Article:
“Russia’s Lomonosov” by Boris Menshutkin

Russia’s Lomonosov: Chemist, Courtier, Physicist, Poet

Lomonosov

Boris N. Menshutkin

Russian literature didn’t come into its own until partway through the 19th century. But already in the 18th century it was laying the ground for its later flourishing through the actions of people of genius, whose writing was groundbreaking for its time and whose lives were even more exciting. Of all the fascinating figures of that period, perhaps the most fascinating is Mikhail Lomonosov.

Born to a peasant family on the White Sea in 1711, the young Lomonosov had an unquenchable thirst for learning, eventually setting off for Moscow at the age of 19, a 2-month journey he conducted largely on foot. Once there, he lied about his peasant origins in order to enroll in a seminary school, where he sat amongst boys half his age–and size–while learning Latin. Once his non-noble status was revealed, he was almost expelled or even punished more direly, but Russia had such a pressing need for native-born scholars that he was instead sent to Germany to study with the top physicists and chemists of the day. Upon his return, he made a career for himself as one of the leading authors and scientists of the day; although he is remembered now largely as a poet, he spent most of his time and energy conducting experiments and working on his glass factory, which was his pet project.

As one of the very first Russians to write in syllabo-tonic verse, Lomonosov ushered in a new era of Russian versification and paved the way for the Golden Age giants of the pen such as Pushkin, Lermontov, Baratynsky, and Pavlova. To the modern reader, however, Lomonosov’s verse can sound overly pedantic and stilted, with an abundance of references to obscure Greek and Roman deities. Reading about him, to be blunt, is often a lot more fun than reading him.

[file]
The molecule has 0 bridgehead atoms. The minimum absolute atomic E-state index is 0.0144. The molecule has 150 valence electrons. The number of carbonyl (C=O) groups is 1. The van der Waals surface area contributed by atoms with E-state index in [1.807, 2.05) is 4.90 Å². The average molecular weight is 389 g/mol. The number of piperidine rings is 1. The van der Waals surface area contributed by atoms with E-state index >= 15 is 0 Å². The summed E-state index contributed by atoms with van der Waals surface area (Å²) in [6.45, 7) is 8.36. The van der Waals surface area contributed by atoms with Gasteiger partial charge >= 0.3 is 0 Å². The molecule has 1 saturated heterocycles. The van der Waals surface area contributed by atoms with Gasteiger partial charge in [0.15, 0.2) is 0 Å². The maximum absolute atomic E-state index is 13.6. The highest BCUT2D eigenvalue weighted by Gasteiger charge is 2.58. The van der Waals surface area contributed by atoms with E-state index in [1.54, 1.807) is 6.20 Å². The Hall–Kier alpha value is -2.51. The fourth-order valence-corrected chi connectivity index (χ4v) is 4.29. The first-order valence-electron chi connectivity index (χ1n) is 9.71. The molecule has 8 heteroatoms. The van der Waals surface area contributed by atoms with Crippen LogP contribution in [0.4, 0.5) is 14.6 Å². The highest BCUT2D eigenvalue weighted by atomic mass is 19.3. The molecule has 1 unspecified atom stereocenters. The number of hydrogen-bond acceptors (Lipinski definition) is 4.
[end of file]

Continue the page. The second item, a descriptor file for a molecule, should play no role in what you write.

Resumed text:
Boris Menshutkin’s classic 1936 biography, a revised and expanded version of his biography written for the bicentennial of Lomonosov’s birth in 1911, and translated by Jeannette Eyre Thal and Edward J. Webster, is thus a cracking good read, even if it does have a decidedly Soviet air to it–but that only adds to the fun. Menshutkin focuses on Lomonosov’s personal life and scientific endeavors rather than his writing, revealing a lesser-known and extremely entertaining (if you’re into that sort of thing) side of Lomonosov, such as how he married a German woman and then ran off back to Russia without her, only to have her track him down and insist on being taken into his household; got into drunken fisticuffs with his fellow academics (faculty events were a lot more exciting in those days, I guess); tried to catch lightning (one of his peers was so successful in the attempt he died from it); worked on disproving the theory of phlogiston, and so on and so forth. This is not an in-depth scholarly biography, but it is informative and highly readable, and both scholars and non-scholars looking to learn a little more about the man that Moscow State University was named after would do well to start with with this charming, vintage gem.

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